Picture: ALON SKUY
Picture: ALON SKUY

South Africans are entitled to life and dignity during the lockdown and a mechanism for citizens to report allegations of abuse by the security forces during this period should be established within days.  

Pretoria high court judge Hans Fabricius said these rights were “non-derogable” even under a state of emergency.

Fabricius was reading his judgment on the court application brought to the high court by among others, the partner of the late Collins Khosa, who was allegedly tortured and killed by members of the SA National Defence Force (SANDF) and the Johannesburg Metro Police on Good Friday, soon after the onset of the lockdown.

While advocate Tembeka Ngcukaitobi SC, for the applicants, had asked for orders that relate specifically to Khosa's death, he also asked the court for broader protection against SA's security forces.

SA has been under a lockdown since the end of March as the government battles to curb the spread of Covid-19. There is no indication as to when that State of Disaster will end.

While the police are primarily responsible for enforcing the lockdown regulations, tens of thousands of members of SANDF have also been deployed and put on standby to assist the police with maintaining law and order.

Khosa's death was one of the worst examples of abuse of power in enforcing the strict regulations, which among others, controlled the movement of people, closed schools and large gatherings, and banned the sale of alcohol and tobacco products.

Fabricius handed down an order that declared that all people in SA during the State of Disaster were entitled to the right to human dignity and life, to not be tortured and not to be treated or punished in a cruel, inhumane and degrading way.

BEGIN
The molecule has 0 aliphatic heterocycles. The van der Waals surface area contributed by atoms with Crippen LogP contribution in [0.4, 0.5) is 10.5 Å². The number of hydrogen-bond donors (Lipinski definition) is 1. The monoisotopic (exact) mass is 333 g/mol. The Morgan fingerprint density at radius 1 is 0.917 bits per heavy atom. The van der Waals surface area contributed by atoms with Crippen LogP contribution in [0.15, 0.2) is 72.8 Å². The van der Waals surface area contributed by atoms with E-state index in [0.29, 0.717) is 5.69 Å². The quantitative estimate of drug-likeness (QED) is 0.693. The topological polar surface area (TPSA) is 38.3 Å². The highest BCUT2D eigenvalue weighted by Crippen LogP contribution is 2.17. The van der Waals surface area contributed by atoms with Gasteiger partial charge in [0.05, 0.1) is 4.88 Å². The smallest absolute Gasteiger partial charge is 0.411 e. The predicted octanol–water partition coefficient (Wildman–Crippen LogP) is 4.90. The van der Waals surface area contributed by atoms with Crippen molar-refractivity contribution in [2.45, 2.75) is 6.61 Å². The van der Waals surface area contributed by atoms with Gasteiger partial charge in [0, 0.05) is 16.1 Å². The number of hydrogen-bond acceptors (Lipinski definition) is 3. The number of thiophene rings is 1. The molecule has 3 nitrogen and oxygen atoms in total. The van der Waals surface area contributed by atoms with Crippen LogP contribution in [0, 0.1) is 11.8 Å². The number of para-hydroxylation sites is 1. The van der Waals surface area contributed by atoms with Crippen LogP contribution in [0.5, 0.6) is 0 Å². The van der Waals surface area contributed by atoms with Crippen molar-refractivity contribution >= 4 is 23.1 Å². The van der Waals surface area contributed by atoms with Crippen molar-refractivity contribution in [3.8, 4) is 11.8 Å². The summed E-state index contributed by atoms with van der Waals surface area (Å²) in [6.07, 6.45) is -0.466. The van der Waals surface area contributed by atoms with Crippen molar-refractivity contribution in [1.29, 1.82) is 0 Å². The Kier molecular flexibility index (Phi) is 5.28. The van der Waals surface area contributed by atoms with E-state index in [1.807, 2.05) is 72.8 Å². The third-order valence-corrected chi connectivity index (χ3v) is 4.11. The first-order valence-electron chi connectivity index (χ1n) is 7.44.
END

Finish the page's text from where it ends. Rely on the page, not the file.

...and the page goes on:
He ordered that the SANDF, SAPS and metro police act, and instruct its members to act, in accordance with the constitution and the law.

He said they were obliged, under the constitution, to respect, protect and promote the Bill of Rights.

He ordered that only the minimum force that was reasonable for use during official duty be used, and that all members of the SAPS, SANDF and metro police be bound by legislation that prevents and combats torture.

The court further ordered that those officials of the SANDF and the Johannesburg Metro Police that were present at Khosa's death, be placed on suspension while investigations were under way.

The ministers of police and defence were ordered to develop and publish a code of conduct on operational  procedures within five days, that would regulate the conduct of members of the police, SANDF and metro police during the State of Disaster.

The ministers have to widely publish on various traditional media and social media platforms under which circumstances force may be used in enforcing the lockdown regulations, and guidelines about when a person may be arrested.

mailovichc@businesslive.co.za

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